I am so much more careful now when I write. I take more time to hone my phrasing. I watch my words more closely. I know the mistakes too to avoid in terms of cover letters, solicitations, and all the other aspects of online and print publication.

10– How do you approach the idea of publishing your own writing? Some, such as Gary Geddes when he still ran Cormorant, refused such, yet various Coach House Press’ editors had titles during their tenures as editors for the press, including Victor Coleman and Nichol. What do you think of the arguments for or against, or do you see the whole question as irrelevant?

I refuse to publish my own writing via Mud Luscious Press. Our press is for others, my writing needs to be elsewhere. I see how it works for someone like James Chapman, whose Fugue State Press is enormous and glorious and whose own writing is also enormous and glorious – but for me, I need a much more objective stance than what this would allow.

11– How do you see Mud Luscious Press evolving?

It is already happening I believe – we are re-issuing Ken Sparling’s DAD SAYS HE SAW YOU AT THE MALL in 2012 (originally published with Knopf) and Norman Lock’s GRIM TALES (originally published in TRIO with Ravenna Books). We have also recently acquired the print archives of Pindeldyboz and will soon house the remains of Lamination Colony. This kind of sprawl is where I believe Mud Luscious Press is heading, touching literature in all the places we possibly can.

12– What, as a publisher, are you most proud of accomplishing? What do you think people have overlooked about your publications? What is your biggest frustration?

We are most proud of all our titles – they look good, they feel nice in your hands, and they are literature that needs to be read. We’re not sure if people have overlooked them, but if they have, they need to look again. My biggest frustration: not enough money in the coffers or time in the day for all we want to do.

13– Who were your early publishing models when starting out?

We looked (and still do) to Calamari, Fugue State Press, and Dzanc books among others – all of these small presses are aggressive and forthright, know what they like and what they want, publicize as they see fit and under their own terms – these are presses that go to their passions like light – publishing work that always captures and holds our attention.

14– How does Mud Luscious Press work to engage with your immediate literary community, and community at large? What journals or presses do you see Mud Luscious Press in dialogue with? How important do you see those dialogues, those conversations?

We have a news feed for anyone who wants to follow the happenings, make contact with us, etc. and we also try to have an open dialogue with as many other journals and presses as we can – our current Stamp Stories project (discussed above in #4) is a great example of this, something that has allowed us to cross-promote with a variety of presses and to tap into some of their great authors, a kind of snowball effect for both the immediate and the at-large community. We learn by what other presses are doing, we push because other presses are pushing, so I cannot say enough about how important this conversations within the literature are.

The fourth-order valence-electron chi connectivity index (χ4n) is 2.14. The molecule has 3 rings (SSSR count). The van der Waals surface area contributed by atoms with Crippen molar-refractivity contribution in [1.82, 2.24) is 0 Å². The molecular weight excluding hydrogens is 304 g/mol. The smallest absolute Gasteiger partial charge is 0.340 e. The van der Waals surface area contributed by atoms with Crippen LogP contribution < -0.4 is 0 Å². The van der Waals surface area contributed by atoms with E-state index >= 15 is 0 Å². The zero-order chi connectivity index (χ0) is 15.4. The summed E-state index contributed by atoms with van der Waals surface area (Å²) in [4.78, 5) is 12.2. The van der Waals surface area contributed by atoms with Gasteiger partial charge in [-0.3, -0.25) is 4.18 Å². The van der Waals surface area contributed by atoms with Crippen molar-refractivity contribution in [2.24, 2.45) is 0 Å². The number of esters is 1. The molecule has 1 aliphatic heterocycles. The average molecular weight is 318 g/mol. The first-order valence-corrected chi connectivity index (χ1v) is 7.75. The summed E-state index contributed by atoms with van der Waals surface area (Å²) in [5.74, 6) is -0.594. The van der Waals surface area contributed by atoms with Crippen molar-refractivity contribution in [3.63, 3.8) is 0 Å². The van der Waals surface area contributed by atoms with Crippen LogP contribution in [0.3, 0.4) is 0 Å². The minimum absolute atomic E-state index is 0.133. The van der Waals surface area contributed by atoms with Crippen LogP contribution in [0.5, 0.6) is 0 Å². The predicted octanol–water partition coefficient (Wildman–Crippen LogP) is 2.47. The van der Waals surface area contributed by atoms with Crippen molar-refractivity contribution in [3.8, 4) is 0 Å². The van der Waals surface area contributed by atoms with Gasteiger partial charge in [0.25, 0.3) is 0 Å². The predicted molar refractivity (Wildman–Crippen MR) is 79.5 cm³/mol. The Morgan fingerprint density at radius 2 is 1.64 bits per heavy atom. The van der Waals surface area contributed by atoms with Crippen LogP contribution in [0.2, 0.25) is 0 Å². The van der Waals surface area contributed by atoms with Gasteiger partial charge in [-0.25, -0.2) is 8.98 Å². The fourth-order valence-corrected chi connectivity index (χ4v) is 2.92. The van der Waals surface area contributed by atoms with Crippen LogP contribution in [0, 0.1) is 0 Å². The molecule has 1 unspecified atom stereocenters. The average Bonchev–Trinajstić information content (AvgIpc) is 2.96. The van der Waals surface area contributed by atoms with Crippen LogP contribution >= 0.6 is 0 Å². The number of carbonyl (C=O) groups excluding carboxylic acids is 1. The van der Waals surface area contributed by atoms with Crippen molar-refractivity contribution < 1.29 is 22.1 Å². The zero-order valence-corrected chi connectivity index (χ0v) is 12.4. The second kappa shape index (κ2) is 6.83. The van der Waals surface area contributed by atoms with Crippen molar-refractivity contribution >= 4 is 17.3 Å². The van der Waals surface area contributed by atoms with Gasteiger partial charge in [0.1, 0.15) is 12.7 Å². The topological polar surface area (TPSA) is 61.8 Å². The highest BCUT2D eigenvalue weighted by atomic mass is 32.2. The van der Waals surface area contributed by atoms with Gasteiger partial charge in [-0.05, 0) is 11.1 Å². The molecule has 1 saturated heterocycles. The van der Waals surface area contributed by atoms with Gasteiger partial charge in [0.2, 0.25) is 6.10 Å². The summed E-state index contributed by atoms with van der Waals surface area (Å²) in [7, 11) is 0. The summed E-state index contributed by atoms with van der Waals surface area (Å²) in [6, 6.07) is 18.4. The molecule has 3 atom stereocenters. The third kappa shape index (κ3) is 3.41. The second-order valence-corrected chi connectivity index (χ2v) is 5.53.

15– Do you hold regular or occasional readings or launches? How important do you see public readings and other events?

Our first official reading was in tandem with the FlatmanCrooked crew at Denver’s 2010 AWP – its was a puppet vs. author reading and one that we’ll do again very soon – also at AWP in DC 2011 we’ll be joining up with Pank, Annalemma, The Collagist, and Ampersand Books for various readings in and around the center of AWP. But other than those yearly kinds of readings / launches, we let our authors field their own reading schedules – we hook them up with as many reviews and interviews as we can, help publicize their scheduled readings, and otherwise make it a team effort to get knowledge of the books out there for all to see and hear.

16– How do you utilize the internet, if at all, to further your goals?

The internet is where we are. The internet is our bookstore, our reading library, our archive, our newsfeed, our promotional guru, our sounding board, our relationship builder, and all the other things that go into making a press a press.

17– Do you take submissions? If so, what aren’t you looking for?

We are always open to submissions, have never closed that window since our inception – 1000 words or less for our online quarterly, 1000 words or less for our chapbook series, 15-35K for our novel(la) series – we always want aggressive and raw – we are not fond of straight narrative, genre writing, heavy dialogue, or thick exposition.

18– Tell me about three of your most recent titles, and why they’re special.

Molly Gaudry’s WE TAKE ME APART, Ben Brooks’ AN ISLAND OF FIFTY, and Sasha Fletcher’s WHEN ALL OUR DAYS ARE NUMBERED are the first three titles in our novel(la) series and are all special in their own ways: Guadry’s book is a novel(la) in verse, playing off of fairy-tales and the words of Gertrude Stein; Brooks’ book is a mountain of political disintegration, surrounded in a jacket of Derrick Jensen; Fletcher’s book is a surreal clanging of one person against another, how our relationships become cops in the backyard, building us oceans of clouds and glass.